Had this point been understood Mr Barroso would never have made his remark about a European empire - imperial or otherwise. For most folk of an empire are clearly subjects - in thrall to their Emperor. Thankfully the EU is not an empire but - and this is the crux of the matter - there is nevertheless a similar sense of a lack of democratic control . Though we are notionally citizens, we feel like subjects.

We may come to believe (if Mrs Wallstrom's communications are successful) that we live in the best of all possible Europes and furthermore that Mr Barroso's decisions are the best of all possible decisions. But that is poor comfort unless we the citizens have also the real possibility of initiating change and carrying it through. An empire with subjects rather than citizens is the one thing therefore that the EU must never be allowed to become.

The train may be running smoothly towards the land of milk and honey but it is the lack of a brake and the inability to switch points that really concerns the passengers.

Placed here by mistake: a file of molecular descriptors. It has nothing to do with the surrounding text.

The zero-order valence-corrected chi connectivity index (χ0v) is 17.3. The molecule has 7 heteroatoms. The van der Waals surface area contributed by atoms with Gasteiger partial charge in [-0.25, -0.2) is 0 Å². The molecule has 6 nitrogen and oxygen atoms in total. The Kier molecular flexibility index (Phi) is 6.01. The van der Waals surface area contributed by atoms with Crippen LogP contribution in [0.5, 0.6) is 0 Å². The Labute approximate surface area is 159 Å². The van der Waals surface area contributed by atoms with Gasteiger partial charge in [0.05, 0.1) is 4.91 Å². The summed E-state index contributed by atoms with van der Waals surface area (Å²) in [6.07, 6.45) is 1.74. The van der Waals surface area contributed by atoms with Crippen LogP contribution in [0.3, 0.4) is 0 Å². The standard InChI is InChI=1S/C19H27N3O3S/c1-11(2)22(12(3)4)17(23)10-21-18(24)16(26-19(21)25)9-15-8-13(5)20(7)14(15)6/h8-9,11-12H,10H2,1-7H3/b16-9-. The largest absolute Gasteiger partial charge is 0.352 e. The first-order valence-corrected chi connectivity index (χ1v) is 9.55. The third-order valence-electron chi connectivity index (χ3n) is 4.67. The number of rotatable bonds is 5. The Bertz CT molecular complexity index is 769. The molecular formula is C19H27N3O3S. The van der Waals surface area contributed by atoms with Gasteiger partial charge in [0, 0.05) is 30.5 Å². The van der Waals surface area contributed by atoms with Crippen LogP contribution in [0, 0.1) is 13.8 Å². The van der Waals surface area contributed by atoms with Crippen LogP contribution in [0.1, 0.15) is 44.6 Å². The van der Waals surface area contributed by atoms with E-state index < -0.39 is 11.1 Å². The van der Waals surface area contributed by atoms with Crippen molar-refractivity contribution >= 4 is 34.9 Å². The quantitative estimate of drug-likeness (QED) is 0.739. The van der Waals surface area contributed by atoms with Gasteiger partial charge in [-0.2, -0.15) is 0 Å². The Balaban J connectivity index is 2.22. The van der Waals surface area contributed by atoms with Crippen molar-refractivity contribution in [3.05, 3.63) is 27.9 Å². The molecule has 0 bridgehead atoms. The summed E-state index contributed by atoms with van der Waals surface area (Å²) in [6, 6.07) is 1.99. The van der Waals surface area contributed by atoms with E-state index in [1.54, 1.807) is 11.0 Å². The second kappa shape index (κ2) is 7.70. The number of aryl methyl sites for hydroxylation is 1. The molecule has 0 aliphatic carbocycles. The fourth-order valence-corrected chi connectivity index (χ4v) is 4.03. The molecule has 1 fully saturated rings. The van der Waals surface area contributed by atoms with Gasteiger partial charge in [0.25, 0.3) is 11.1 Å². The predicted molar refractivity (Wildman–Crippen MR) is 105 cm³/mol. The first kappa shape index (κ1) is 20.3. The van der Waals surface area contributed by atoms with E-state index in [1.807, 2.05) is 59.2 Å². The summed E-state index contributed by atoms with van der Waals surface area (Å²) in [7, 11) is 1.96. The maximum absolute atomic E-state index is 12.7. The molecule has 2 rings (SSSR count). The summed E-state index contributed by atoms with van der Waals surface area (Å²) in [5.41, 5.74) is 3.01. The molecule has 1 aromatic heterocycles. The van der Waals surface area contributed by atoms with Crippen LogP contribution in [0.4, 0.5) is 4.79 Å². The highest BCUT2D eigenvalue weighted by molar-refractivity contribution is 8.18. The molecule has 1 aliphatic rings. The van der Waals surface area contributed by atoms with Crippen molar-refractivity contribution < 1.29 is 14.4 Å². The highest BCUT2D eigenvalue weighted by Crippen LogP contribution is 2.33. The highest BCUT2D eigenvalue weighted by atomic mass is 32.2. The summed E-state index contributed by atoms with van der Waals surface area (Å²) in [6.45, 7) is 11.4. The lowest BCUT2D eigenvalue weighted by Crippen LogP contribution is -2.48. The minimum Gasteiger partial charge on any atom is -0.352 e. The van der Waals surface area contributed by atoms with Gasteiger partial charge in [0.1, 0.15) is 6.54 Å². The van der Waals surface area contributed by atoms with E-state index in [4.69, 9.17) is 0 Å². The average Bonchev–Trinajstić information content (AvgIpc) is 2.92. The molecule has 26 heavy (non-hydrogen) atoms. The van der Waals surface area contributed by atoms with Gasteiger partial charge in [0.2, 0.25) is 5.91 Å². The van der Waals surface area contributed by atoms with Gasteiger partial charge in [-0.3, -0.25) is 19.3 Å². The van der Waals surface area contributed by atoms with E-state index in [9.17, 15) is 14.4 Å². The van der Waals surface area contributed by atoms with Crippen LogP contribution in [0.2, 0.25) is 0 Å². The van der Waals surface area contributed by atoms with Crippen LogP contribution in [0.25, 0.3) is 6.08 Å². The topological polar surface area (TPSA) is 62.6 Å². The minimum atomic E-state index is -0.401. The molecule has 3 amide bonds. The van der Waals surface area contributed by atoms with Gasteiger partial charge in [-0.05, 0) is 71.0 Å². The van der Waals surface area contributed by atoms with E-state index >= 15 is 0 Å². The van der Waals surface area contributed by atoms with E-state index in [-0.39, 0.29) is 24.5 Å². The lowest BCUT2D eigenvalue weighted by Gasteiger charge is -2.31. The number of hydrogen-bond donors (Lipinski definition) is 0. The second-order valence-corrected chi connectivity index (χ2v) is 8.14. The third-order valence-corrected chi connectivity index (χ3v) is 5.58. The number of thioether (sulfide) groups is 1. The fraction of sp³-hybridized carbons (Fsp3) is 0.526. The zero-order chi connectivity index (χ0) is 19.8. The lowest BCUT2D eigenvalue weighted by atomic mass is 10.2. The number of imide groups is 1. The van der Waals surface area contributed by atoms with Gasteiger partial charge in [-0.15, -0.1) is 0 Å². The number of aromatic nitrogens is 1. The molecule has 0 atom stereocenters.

What and where and when are the European democratic safeguards?

That is the urgent question. European democracy, mired by lack of a proper pan-European political base, is weak; the media, at European level, is exceptionally weak. What mechanisms do we citizens have to control and amend the evolution of Europe? It is that that we need to debate.

Let us drop this talk of empire

So please let us drop this talk of empire. The EU is a partnership of member states that have joined together the better to achieve important strategic objectives. It is also a union of European peoples concerned to preserve and enhance European ideals and the European way of life.

To this end both - member states and citizens - have seen fit to allow the creation of institutions operating within a legal framework to give substance to their democratic and voluntary co-operation. Like a pre-stressed column these two pillars are bound to co-exist in some tension. That gives the EU strength.